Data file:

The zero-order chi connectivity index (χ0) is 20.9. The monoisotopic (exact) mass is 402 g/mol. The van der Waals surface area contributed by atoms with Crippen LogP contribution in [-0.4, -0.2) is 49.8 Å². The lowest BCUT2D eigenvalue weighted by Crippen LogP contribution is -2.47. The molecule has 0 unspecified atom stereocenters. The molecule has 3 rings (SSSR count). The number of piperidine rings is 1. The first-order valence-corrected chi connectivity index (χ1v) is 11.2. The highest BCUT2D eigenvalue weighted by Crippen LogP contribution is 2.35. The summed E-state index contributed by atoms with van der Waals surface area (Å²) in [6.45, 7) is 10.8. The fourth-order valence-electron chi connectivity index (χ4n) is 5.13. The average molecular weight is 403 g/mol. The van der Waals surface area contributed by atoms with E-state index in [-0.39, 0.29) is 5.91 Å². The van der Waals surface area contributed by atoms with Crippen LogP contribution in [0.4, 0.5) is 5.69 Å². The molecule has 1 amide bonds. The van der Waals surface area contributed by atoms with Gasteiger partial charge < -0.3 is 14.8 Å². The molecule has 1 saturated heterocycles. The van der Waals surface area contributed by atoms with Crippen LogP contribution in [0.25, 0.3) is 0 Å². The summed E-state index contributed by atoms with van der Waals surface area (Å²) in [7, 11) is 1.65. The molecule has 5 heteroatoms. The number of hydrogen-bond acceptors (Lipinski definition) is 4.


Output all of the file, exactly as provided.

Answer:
The zero-order chi connectivity index (χ0) is 20.9. The monoisotopic (exact) mass is 402 g/mol. The van der Waals surface area contributed by atoms with Crippen LogP contribution in [-0.4, -0.2) is 49.8 Å². The lowest BCUT2D eigenvalue weighted by Crippen LogP contribution is -2.47. The molecule has 0 unspecified atom stereocenters. The molecule has 3 rings (SSSR count). The number of piperidine rings is 1. The first-order valence-corrected chi connectivity index (χ1v) is 11.2. The highest BCUT2D eigenvalue weighted by Crippen LogP contribution is 2.35. The summed E-state index contributed by atoms with van der Waals surface area (Å²) in [6.45, 7) is 10.8. The fourth-order valence-electron chi connectivity index (χ4n) is 5.13. The average molecular weight is 403 g/mol. The van der Waals surface area contributed by atoms with E-state index in [-0.39, 0.29) is 5.91 Å². The van der Waals surface area contributed by atoms with Crippen LogP contribution in [0.4, 0.5) is 5.69 Å². The molecule has 1 amide bonds. The van der Waals surface area contributed by atoms with Gasteiger partial charge < -0.3 is 14.8 Å². The molecule has 1 saturated heterocycles. The van der Waals surface area contributed by atoms with Crippen LogP contribution in [0.25, 0.3) is 0 Å². The summed E-state index contributed by atoms with van der Waals surface area (Å²) in [7, 11) is 1.65. The molecule has 5 heteroatoms. The number of hydrogen-bond acceptors (Lipinski definition) is 4.